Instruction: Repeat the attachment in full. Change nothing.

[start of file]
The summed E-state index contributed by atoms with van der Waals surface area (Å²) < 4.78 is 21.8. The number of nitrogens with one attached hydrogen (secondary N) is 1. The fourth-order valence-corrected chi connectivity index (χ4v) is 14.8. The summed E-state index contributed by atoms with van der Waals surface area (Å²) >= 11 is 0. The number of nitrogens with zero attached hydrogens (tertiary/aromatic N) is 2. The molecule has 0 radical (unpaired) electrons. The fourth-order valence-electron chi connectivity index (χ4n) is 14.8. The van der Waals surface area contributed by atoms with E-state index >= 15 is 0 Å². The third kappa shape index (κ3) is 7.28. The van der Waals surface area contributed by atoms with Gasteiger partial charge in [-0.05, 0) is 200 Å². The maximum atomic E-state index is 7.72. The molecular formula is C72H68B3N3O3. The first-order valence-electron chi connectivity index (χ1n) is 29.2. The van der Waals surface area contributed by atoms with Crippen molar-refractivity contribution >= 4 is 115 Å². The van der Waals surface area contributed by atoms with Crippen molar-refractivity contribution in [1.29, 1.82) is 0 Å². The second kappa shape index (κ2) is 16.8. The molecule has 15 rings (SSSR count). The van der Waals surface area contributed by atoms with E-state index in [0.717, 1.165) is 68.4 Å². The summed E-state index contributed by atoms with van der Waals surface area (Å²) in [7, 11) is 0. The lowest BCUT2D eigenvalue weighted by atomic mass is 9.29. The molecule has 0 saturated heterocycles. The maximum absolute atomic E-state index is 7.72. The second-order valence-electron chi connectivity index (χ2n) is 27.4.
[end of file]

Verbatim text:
The summed E-state index contributed by atoms with van der Waals surface area (Å²) < 4.78 is 21.8. The number of nitrogens with one attached hydrogen (secondary N) is 1. The fourth-order valence-corrected chi connectivity index (χ4v) is 14.8. The summed E-state index contributed by atoms with van der Waals surface area (Å²) >= 11 is 0. The number of nitrogens with zero attached hydrogens (tertiary/aromatic N) is 2. The molecule has 0 radical (unpaired) electrons. The fourth-order valence-electron chi connectivity index (χ4n) is 14.8. The van der Waals surface area contributed by atoms with E-state index >= 15 is 0 Å². The third kappa shape index (κ3) is 7.28. The van der Waals surface area contributed by atoms with Gasteiger partial charge in [-0.05, 0) is 200 Å². The maximum atomic E-state index is 7.72. The molecular formula is C72H68B3N3O3. The first-order valence-electron chi connectivity index (χ1n) is 29.2. The van der Waals surface area contributed by atoms with Crippen molar-refractivity contribution >= 4 is 115 Å². The van der Waals surface area contributed by atoms with Crippen molar-refractivity contribution in [1.29, 1.82) is 0 Å². The second kappa shape index (κ2) is 16.8. The molecule has 15 rings (SSSR count). The van der Waals surface area contributed by atoms with E-state index in [0.717, 1.165) is 68.4 Å². The summed E-state index contributed by atoms with van der Waals surface area (Å²) in [7, 11) is 0. The lowest BCUT2D eigenvalue weighted by atomic mass is 9.29. The molecule has 0 saturated heterocycles. The maximum absolute atomic E-state index is 7.72. The second-order valence-electron chi connectivity index (χ2n) is 27.4.